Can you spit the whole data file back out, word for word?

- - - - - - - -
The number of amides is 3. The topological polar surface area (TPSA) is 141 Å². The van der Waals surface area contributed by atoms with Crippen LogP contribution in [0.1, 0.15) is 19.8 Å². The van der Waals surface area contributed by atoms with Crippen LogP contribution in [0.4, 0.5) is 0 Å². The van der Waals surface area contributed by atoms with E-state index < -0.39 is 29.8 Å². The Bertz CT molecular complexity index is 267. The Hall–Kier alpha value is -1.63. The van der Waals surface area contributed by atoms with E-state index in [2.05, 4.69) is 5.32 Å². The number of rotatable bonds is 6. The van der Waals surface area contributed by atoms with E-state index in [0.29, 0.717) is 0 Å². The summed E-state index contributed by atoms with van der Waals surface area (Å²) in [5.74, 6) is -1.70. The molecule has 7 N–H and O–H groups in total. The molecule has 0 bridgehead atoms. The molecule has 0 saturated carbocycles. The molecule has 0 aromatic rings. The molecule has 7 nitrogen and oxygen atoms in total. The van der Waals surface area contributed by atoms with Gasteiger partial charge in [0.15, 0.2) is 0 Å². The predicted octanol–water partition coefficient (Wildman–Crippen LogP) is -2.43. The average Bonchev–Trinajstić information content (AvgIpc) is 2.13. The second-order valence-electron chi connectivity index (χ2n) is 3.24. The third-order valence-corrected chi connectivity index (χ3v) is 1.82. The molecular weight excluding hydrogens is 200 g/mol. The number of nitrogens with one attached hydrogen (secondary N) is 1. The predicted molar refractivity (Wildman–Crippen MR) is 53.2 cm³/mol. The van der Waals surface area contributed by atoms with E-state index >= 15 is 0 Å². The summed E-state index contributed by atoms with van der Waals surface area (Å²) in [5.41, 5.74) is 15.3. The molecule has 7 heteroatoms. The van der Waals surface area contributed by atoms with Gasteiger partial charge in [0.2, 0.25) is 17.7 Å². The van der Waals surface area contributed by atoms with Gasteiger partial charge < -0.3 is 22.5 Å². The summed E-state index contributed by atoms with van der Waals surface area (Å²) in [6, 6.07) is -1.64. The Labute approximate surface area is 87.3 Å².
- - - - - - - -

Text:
The number of amides is 3. The topological polar surface area (TPSA) is 141 Å². The van der Waals surface area contributed by atoms with Crippen LogP contribution in [0.1, 0.15) is 19.8 Å². The van der Waals surface area contributed by atoms with Crippen LogP contribution in [0.4, 0.5) is 0 Å². The van der Waals surface area contributed by atoms with E-state index < -0.39 is 29.8 Å². The Bertz CT molecular complexity index is 267. The Hall–Kier alpha value is -1.63. The van der Waals surface area contributed by atoms with E-state index in [2.05, 4.69) is 5.32 Å². The number of rotatable bonds is 6. The van der Waals surface area contributed by atoms with E-state index in [0.29, 0.717) is 0 Å². The summed E-state index contributed by atoms with van der Waals surface area (Å²) in [5.74, 6) is -1.70. The molecule has 7 N–H and O–H groups in total. The molecule has 0 bridgehead atoms. The molecule has 0 saturated carbocycles. The molecule has 0 aromatic rings. The molecule has 7 nitrogen and oxygen atoms in total. The van der Waals surface area contributed by atoms with Gasteiger partial charge in [0.15, 0.2) is 0 Å². The predicted octanol–water partition coefficient (Wildman–Crippen LogP) is -2.43. The average Bonchev–Trinajstić information content (AvgIpc) is 2.13. The second-order valence-electron chi connectivity index (χ2n) is 3.24. The third-order valence-corrected chi connectivity index (χ3v) is 1.82. The molecular weight excluding hydrogens is 200 g/mol. The number of nitrogens with one attached hydrogen (secondary N) is 1. The predicted molar refractivity (Wildman–Crippen MR) is 53.2 cm³/mol. The van der Waals surface area contributed by atoms with E-state index >= 15 is 0 Å². The summed E-state index contributed by atoms with van der Waals surface area (Å²) in [5.41, 5.74) is 15.3. The molecule has 7 heteroatoms. The van der Waals surface area contributed by atoms with Gasteiger partial charge in [0.2, 0.25) is 17.7 Å². The van der Waals surface area contributed by atoms with Gasteiger partial charge < -0.3 is 22.5 Å². The summed E-state index contributed by atoms with van der Waals surface area (Å²) in [6, 6.07) is -1.64. The Labute approximate surface area is 87.3 Å².